CAIRO (Reuters) - Egyptian property company Palm Hills expects to sign a revenue-sharing deal with the government this year to develop what would be the country’s second-largest real estate project, one of its co-chief executives said.
The country’s property sector has boomed in recent years as the population grew to more than 91 million, with demand driven higher by investors seeking to hedge against a fast-depreciating currency, and Palm Hills proposes to develop a huge site in the western suburbs of Cairo.
“We are in negotiations now with the government ... to try to finalize the agreement,” Tarek Abdel Rahman said at the Reuters Middle East Investment Summit.
“We are building a mini city.”
Abdel Rahman said Palm Hills aims to have the contract signed by the end of the year and to launch the project by the end of 2017.
The site covers 25 million square meters -- equivalent in size to about a third of Dubai -- and will include residential and commercial facilities.
Most of Egypt’s property demand comes from lower-income families seeking social housing or lower-end accommodation, but Palm Hills and other listed developers cater mainly to more affluent buyers.
Abdel Rahman puts demand from the middle classes and above at between 120,000 and 150,000 units but says supply is somewhere between 17,000 and 20,000.
With such a mismatch between supply and demand, property prices have climbed by up to 40 percent a year and Palm Hills expects the upward trend to continue, albeit at a slower pace as more properties come available.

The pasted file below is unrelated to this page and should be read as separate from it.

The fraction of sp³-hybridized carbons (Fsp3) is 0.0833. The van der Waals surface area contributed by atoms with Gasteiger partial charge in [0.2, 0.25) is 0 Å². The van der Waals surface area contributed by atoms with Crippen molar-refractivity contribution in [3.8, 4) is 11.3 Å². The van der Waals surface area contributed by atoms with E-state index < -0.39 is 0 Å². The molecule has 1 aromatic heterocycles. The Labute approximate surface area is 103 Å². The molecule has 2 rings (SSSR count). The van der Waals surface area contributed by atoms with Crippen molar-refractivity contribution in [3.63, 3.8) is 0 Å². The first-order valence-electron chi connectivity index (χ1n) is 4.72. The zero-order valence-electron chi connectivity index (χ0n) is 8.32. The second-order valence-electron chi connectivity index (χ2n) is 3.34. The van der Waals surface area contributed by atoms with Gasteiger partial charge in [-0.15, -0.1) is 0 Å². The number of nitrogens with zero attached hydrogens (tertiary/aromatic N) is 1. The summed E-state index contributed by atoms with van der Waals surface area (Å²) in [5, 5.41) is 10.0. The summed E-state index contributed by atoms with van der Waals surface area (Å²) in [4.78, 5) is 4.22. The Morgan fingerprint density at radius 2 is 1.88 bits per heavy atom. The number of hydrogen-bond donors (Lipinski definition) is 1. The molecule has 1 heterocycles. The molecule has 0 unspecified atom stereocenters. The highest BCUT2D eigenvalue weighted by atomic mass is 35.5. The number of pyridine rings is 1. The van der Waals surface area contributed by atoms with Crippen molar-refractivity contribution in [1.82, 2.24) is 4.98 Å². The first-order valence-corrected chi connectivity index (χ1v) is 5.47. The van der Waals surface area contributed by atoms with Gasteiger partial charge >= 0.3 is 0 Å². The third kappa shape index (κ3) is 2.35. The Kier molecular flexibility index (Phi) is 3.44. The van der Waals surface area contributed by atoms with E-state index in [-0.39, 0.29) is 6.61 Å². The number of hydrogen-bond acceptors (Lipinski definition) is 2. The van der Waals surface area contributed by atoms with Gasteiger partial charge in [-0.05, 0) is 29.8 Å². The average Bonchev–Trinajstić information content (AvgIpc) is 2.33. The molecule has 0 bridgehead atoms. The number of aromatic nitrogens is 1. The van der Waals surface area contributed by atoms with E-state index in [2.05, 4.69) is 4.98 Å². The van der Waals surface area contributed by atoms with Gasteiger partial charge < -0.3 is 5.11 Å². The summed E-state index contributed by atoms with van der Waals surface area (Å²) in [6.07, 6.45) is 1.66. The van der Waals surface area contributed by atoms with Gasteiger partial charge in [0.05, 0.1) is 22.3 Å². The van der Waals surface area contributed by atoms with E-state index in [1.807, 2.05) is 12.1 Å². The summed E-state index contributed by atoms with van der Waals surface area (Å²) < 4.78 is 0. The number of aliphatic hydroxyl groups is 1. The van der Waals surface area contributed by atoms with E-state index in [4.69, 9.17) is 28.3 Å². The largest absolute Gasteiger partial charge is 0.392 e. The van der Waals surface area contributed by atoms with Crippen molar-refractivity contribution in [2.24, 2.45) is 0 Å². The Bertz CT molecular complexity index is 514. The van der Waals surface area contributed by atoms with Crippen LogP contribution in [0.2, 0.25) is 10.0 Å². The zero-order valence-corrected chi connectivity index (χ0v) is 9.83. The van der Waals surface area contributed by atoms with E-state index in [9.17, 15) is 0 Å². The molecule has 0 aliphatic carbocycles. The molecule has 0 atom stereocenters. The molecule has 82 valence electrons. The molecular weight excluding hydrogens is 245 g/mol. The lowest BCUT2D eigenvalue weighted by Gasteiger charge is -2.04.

“There is still room for prices to go a bit higher but at a certain point it will plateau ... Instead of seeing 30 percent year over year, you may start seeing 20 percent,” he said.
The company plans to increase prices by 10 percent for units in the second phase of its Capital Gardens project in New Cairo, east of the capital. The first phase of 700 units sold out within three months and the second phase of 600 units will be launched in weeks.
Palm Hills will also launch a new mixed-use development with nearly 5,000 units of residential and office space in November through a revenue-sharing agreement with the government.
The developer expects to exceed its original sales revenue target by year-end.
“Our target was 6.5 billion pounds ($732 million), then we increased it to 7 billion pounds because the market is doing really well,” Abdel Rahman said.
Despite significant rises in sales revenue, Palm Hills’ net profit declined year on year by about 40 percent and 80 percent in the first and second quarters respectively.
The company said the declines were because of a change in accounting standard change, but it expects a return to profit growth in the third quarter.
“The numbers will be better in terms of top line, bottom line and margins,” said Mamdouh Abd El Wahab, the company’s investor relations and investments director.
“It will be better than the previous quarters and better than the same quarter last year.”
Editing by Lin Noueihed and David Goodman